Colorado Springs, Colorado


Colorado Springs, Colorado

Founded: 2003

Privately owned

Employees: 100

Industry: Industrial & Equipment

Products: CNC machines

CEO Doug Rhoda sees the CNC icon serving a noble purpose: aiding a revival of American manufacturing.

Diversified Machine Systems, or DMS, makes large computer-controlled, precision shaping and cutting machines — machines other manufacturers then use in their factories. “We’re helping them make their products better and faster,” Rhoda says.

DMS has also entered into additive manufacturing with large-scale, industrial 3D printers. “One of the things that really attracted me to Diversified Machine Systems is that I saw there was a good platform to develop 3D printing in conjunction with the core business, which is the material removal,” says Rhoda, who joined the company a little over a year ago. “What is unique about our offerings at DMS is we can produce these hybrid machines that are both additive and subtractive.”

Rhoda believes DMS, honored as top industrial/equipment manufacturer at the 2018 Colorado Manufacturing Awards, is leading the way with such hybrid machines. “There are some people who are in different areas of that, but it’s in the beginning stages for sure.”

The costs of DMS’ machines range roughly from $50,000 to $1 million, Rhoda says, with customers from small companies doing woodworking or plastics to large aerospace manufacturers. With more and more DMS machines in factories, maintaining those machines is a growing part of the business. “We have a large, growing group of full-time field service people, so we’re available 24/7.”

The company was originally founded by Patrick Bollar, who has transitioned from CEO to chief technology officer. “He’s very active in the hybrid designs,” Rhoda says. Company growth, he says, has been “pretty steady. I think it plateaued a little bit before, a couple of years ago, but we’re back on a growth trajectory and we have hopes to continue to grow — at the right pace. You want to make sure that you grow not for growth’s sake alone.”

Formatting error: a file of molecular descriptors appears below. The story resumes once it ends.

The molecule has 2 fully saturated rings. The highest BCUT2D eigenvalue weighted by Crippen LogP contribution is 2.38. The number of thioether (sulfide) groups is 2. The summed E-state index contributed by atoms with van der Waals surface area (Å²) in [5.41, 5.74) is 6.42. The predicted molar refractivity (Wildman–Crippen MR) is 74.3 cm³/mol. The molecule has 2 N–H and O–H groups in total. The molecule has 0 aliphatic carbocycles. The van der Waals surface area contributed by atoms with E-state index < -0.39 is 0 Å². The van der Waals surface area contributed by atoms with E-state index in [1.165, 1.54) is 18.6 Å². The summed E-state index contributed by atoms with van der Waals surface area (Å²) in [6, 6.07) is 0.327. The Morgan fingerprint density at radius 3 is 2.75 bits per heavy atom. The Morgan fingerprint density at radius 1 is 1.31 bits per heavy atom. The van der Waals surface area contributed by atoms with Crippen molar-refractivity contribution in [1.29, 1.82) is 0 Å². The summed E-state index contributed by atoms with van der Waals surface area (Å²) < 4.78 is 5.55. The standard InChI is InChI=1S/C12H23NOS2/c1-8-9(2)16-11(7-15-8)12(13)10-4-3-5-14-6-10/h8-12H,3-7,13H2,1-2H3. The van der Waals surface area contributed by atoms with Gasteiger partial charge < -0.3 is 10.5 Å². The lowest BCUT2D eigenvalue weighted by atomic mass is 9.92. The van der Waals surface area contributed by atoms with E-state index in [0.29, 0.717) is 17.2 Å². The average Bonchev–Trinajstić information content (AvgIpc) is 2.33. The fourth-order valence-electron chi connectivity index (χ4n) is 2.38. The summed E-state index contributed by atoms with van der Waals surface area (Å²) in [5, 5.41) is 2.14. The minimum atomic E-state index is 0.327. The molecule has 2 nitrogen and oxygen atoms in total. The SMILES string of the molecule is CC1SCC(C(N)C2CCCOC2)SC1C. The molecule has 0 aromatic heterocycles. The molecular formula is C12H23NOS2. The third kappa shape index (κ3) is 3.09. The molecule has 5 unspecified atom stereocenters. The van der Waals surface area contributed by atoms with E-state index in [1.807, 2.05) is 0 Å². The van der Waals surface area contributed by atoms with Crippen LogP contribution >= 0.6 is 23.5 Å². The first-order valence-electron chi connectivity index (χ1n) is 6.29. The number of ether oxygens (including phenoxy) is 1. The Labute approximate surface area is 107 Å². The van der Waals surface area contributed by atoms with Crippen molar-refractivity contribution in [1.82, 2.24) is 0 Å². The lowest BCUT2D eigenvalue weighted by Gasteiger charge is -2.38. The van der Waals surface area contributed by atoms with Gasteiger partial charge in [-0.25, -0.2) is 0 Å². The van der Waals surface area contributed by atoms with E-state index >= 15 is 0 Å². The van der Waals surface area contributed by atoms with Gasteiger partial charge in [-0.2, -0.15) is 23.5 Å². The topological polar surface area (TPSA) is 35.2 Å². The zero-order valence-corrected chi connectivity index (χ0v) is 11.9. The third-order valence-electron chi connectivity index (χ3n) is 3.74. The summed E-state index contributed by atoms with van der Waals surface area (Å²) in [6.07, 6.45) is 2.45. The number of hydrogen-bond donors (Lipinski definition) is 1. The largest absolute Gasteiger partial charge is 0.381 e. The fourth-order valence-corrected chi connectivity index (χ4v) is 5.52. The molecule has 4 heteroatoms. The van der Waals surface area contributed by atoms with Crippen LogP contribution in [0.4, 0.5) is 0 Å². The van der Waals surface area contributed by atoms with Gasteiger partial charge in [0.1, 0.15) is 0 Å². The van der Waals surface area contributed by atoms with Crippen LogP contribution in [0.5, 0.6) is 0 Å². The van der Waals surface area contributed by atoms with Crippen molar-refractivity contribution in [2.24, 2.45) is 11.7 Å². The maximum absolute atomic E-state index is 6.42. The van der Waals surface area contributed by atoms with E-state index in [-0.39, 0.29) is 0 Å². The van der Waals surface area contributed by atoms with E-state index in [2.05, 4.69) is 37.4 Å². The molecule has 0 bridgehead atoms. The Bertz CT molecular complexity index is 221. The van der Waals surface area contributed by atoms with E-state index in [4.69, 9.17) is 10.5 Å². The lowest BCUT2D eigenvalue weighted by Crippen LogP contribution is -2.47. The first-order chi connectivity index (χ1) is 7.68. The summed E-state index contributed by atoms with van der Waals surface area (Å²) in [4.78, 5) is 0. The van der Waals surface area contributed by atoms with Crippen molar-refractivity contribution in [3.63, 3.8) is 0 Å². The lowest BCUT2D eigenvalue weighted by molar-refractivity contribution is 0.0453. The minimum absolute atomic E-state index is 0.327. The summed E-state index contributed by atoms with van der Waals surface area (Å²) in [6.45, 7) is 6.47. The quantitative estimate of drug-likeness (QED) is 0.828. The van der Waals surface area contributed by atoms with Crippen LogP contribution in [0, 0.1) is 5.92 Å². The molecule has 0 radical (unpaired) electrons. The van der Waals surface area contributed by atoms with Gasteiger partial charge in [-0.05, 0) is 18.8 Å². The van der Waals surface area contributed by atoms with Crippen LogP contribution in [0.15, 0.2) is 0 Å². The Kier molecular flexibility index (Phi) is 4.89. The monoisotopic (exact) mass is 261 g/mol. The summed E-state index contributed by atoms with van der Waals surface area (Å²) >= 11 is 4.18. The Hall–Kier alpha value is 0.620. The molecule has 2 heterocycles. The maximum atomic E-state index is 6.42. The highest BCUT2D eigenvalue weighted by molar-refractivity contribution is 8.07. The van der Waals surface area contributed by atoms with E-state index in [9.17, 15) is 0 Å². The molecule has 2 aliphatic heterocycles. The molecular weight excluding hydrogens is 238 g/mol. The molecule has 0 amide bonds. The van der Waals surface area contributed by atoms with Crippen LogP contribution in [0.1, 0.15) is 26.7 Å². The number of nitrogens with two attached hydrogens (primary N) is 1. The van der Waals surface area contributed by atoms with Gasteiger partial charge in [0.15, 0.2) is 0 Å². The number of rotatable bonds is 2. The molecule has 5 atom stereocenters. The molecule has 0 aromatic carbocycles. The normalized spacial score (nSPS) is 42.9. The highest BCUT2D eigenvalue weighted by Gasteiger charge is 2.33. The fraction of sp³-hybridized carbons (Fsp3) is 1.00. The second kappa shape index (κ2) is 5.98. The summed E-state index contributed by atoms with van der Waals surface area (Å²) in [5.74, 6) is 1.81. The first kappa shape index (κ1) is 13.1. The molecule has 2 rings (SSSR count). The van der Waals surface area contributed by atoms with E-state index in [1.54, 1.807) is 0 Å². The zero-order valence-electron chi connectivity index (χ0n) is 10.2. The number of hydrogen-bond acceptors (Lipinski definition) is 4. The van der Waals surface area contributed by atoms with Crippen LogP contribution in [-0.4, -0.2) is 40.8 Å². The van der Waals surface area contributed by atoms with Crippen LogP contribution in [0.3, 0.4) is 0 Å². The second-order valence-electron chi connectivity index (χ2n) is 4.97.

Three elements underline DMS’ growth strategy, Rhoda says. First is retaining — and keeping happy — existing customers. “In our kind of business, the best possible sales tool for new customers is having an existing, happy reference.” Second, “it’s growing with those existing customers,” whether it’s providing machines for a new location or introducing them to DMS’ newest technology. And, lastly, Rhoda says, “it’s winning the right new customers.”

Increasingly, those new customers come from aerospace, which has become the key market for DMS. “A real strength of the DMS product, and this long preceded my arrival, is robustness in the quality of the machines,” Rhoda says. “In aerospace, there’s a huge trend toward using more and more composite materials, and these composites, when you’re machining them, can create a very corrosive dust that’s very hard on typical machines.” The DMS machines, he says, “are very robust to withstand this harsh environment.”

Challenges: “It’s getting the right people,” Rhoda says. “That is the constraint to growth.”

Opportunities: The aerospace industry offers the most opportunity for growth, Rhoda says. He points to this year’s Space Symposium in Colorado Springs, where it was notable how much the industry has grown, he says. “Aerospace and space is the right market for us as a core focus because of the high demand out there and how that fits with our existing strengths, including our new offerings in the hybrid machines. They fit with the needs of aerospace and space. We’re open also to opportunities in other areas.”

Needs: Rhoda points again to people. “What we are doing about that is we’re really active in the community with UCCS [University of Colorado at Colorado Springs].” DMS, he says, has hired seven young engineers from UCCS through an intern program and also works with other schools, including Pikes Peak Community College, Metro State University of Denver, Colorado State University in Fort Collins and CSU-Pueblo. With some of the schools it’s not a regular internship program but a co-op program, in which students rotate from attending school for a semester to working for the company for a semester.


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